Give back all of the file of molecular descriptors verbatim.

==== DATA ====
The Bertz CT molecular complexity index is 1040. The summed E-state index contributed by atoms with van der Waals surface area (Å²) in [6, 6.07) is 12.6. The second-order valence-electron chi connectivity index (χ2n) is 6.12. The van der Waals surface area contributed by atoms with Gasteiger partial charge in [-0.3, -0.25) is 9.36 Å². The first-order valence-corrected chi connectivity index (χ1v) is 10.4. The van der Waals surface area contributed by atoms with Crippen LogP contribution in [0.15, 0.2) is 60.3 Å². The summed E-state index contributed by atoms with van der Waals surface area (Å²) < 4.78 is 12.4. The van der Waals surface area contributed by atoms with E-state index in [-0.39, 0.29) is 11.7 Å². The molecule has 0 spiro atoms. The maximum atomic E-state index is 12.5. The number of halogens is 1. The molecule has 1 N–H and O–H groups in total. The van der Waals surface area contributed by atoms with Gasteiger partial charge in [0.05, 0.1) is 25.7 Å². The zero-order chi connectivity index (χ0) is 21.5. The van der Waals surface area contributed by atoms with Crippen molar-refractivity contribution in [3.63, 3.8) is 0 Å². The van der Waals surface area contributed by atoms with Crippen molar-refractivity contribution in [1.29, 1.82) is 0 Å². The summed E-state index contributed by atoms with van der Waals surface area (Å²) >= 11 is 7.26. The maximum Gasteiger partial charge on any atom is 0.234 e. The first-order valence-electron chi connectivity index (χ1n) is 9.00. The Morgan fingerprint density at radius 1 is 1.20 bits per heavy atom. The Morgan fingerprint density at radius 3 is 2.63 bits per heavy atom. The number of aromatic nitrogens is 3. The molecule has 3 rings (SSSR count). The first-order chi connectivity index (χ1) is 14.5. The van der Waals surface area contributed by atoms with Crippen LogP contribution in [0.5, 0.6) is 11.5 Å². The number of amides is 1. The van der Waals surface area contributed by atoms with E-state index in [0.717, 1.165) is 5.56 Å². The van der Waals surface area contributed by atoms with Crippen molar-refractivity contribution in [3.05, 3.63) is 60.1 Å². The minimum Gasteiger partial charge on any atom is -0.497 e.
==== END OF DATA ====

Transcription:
The Bertz CT molecular complexity index is 1040. The summed E-state index contributed by atoms with van der Waals surface area (Å²) in [6, 6.07) is 12.6. The second-order valence-electron chi connectivity index (χ2n) is 6.12. The van der Waals surface area contributed by atoms with Gasteiger partial charge in [-0.3, -0.25) is 9.36 Å². The first-order valence-corrected chi connectivity index (χ1v) is 10.4. The van der Waals surface area contributed by atoms with Crippen LogP contribution in [0.15, 0.2) is 60.3 Å². The summed E-state index contributed by atoms with van der Waals surface area (Å²) < 4.78 is 12.4. The van der Waals surface area contributed by atoms with E-state index in [-0.39, 0.29) is 11.7 Å². The molecule has 0 spiro atoms. The maximum atomic E-state index is 12.5. The number of halogens is 1. The molecule has 1 N–H and O–H groups in total. The van der Waals surface area contributed by atoms with Gasteiger partial charge in [0.05, 0.1) is 25.7 Å². The zero-order chi connectivity index (χ0) is 21.5. The van der Waals surface area contributed by atoms with Crippen molar-refractivity contribution in [3.63, 3.8) is 0 Å². The van der Waals surface area contributed by atoms with Crippen molar-refractivity contribution in [1.29, 1.82) is 0 Å². The summed E-state index contributed by atoms with van der Waals surface area (Å²) >= 11 is 7.26. The maximum Gasteiger partial charge on any atom is 0.234 e. The first-order valence-electron chi connectivity index (χ1n) is 9.00. The Morgan fingerprint density at radius 1 is 1.20 bits per heavy atom. The Morgan fingerprint density at radius 3 is 2.63 bits per heavy atom. The number of aromatic nitrogens is 3. The molecule has 3 rings (SSSR count). The first-order chi connectivity index (χ1) is 14.5. The van der Waals surface area contributed by atoms with Crippen LogP contribution in [0.5, 0.6) is 11.5 Å². The number of amides is 1. The van der Waals surface area contributed by atoms with E-state index in [0.717, 1.165) is 5.56 Å². The van der Waals surface area contributed by atoms with Crippen molar-refractivity contribution in [3.05, 3.63) is 60.1 Å². The minimum Gasteiger partial charge on any atom is -0.497 e.